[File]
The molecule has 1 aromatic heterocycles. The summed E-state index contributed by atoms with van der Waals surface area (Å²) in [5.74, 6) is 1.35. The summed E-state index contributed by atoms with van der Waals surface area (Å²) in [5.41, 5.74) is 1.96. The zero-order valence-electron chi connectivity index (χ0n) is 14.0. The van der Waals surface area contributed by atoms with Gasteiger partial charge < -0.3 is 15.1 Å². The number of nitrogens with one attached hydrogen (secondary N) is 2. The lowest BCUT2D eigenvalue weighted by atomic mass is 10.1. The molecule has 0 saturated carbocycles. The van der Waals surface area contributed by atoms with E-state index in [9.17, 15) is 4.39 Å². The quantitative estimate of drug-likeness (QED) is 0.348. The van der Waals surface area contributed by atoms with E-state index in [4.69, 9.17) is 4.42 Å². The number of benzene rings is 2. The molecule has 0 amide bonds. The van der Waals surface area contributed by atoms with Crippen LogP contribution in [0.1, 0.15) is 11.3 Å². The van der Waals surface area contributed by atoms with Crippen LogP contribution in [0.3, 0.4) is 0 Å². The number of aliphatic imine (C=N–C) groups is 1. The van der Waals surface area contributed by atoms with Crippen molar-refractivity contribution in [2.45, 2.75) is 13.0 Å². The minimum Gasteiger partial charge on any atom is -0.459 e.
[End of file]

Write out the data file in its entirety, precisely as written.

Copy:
The molecule has 1 aromatic heterocycles. The summed E-state index contributed by atoms with van der Waals surface area (Å²) in [5.74, 6) is 1.35. The summed E-state index contributed by atoms with van der Waals surface area (Å²) in [5.41, 5.74) is 1.96. The zero-order valence-electron chi connectivity index (χ0n) is 14.0. The van der Waals surface area contributed by atoms with Gasteiger partial charge < -0.3 is 15.1 Å². The number of nitrogens with one attached hydrogen (secondary N) is 2. The lowest BCUT2D eigenvalue weighted by atomic mass is 10.1. The molecule has 0 saturated carbocycles. The van der Waals surface area contributed by atoms with E-state index in [9.17, 15) is 4.39 Å². The quantitative estimate of drug-likeness (QED) is 0.348. The van der Waals surface area contributed by atoms with E-state index in [4.69, 9.17) is 4.42 Å². The number of benzene rings is 2. The molecule has 0 amide bonds. The van der Waals surface area contributed by atoms with Crippen LogP contribution in [0.1, 0.15) is 11.3 Å². The van der Waals surface area contributed by atoms with Crippen LogP contribution in [0.3, 0.4) is 0 Å². The number of aliphatic imine (C=N–C) groups is 1. The van der Waals surface area contributed by atoms with Crippen molar-refractivity contribution in [2.45, 2.75) is 13.0 Å². The minimum Gasteiger partial charge on any atom is -0.459 e.